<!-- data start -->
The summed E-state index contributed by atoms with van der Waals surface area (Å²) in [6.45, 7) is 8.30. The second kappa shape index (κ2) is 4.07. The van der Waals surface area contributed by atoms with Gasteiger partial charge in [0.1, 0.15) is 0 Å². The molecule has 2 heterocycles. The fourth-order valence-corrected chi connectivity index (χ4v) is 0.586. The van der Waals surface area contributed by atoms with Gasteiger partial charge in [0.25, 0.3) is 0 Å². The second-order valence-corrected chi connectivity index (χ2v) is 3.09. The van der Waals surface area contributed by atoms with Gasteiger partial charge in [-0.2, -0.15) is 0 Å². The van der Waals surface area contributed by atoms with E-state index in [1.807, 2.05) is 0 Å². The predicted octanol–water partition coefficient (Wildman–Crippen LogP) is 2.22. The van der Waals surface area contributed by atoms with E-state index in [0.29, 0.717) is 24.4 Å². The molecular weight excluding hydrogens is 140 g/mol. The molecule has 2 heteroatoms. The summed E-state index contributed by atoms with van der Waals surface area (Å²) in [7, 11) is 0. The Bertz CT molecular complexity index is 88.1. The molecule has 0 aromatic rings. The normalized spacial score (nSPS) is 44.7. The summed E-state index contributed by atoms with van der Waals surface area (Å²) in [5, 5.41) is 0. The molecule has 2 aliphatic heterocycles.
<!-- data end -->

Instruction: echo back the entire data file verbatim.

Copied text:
The summed E-state index contributed by atoms with van der Waals surface area (Å²) in [6.45, 7) is 8.30. The second kappa shape index (κ2) is 4.07. The van der Waals surface area contributed by atoms with Gasteiger partial charge in [0.1, 0.15) is 0 Å². The molecule has 2 heterocycles. The fourth-order valence-corrected chi connectivity index (χ4v) is 0.586. The van der Waals surface area contributed by atoms with Gasteiger partial charge in [0.25, 0.3) is 0 Å². The second-order valence-corrected chi connectivity index (χ2v) is 3.09. The van der Waals surface area contributed by atoms with Gasteiger partial charge in [-0.2, -0.15) is 0 Å². The van der Waals surface area contributed by atoms with E-state index in [1.807, 2.05) is 0 Å². The predicted octanol–water partition coefficient (Wildman–Crippen LogP) is 2.22. The van der Waals surface area contributed by atoms with E-state index in [0.29, 0.717) is 24.4 Å². The molecular weight excluding hydrogens is 140 g/mol. The molecule has 2 heteroatoms. The summed E-state index contributed by atoms with van der Waals surface area (Å²) in [7, 11) is 0. The Bertz CT molecular complexity index is 88.1. The molecule has 0 aromatic rings. The normalized spacial score (nSPS) is 44.7. The summed E-state index contributed by atoms with van der Waals surface area (Å²) in [5, 5.41) is 0. The molecule has 2 aliphatic heterocycles.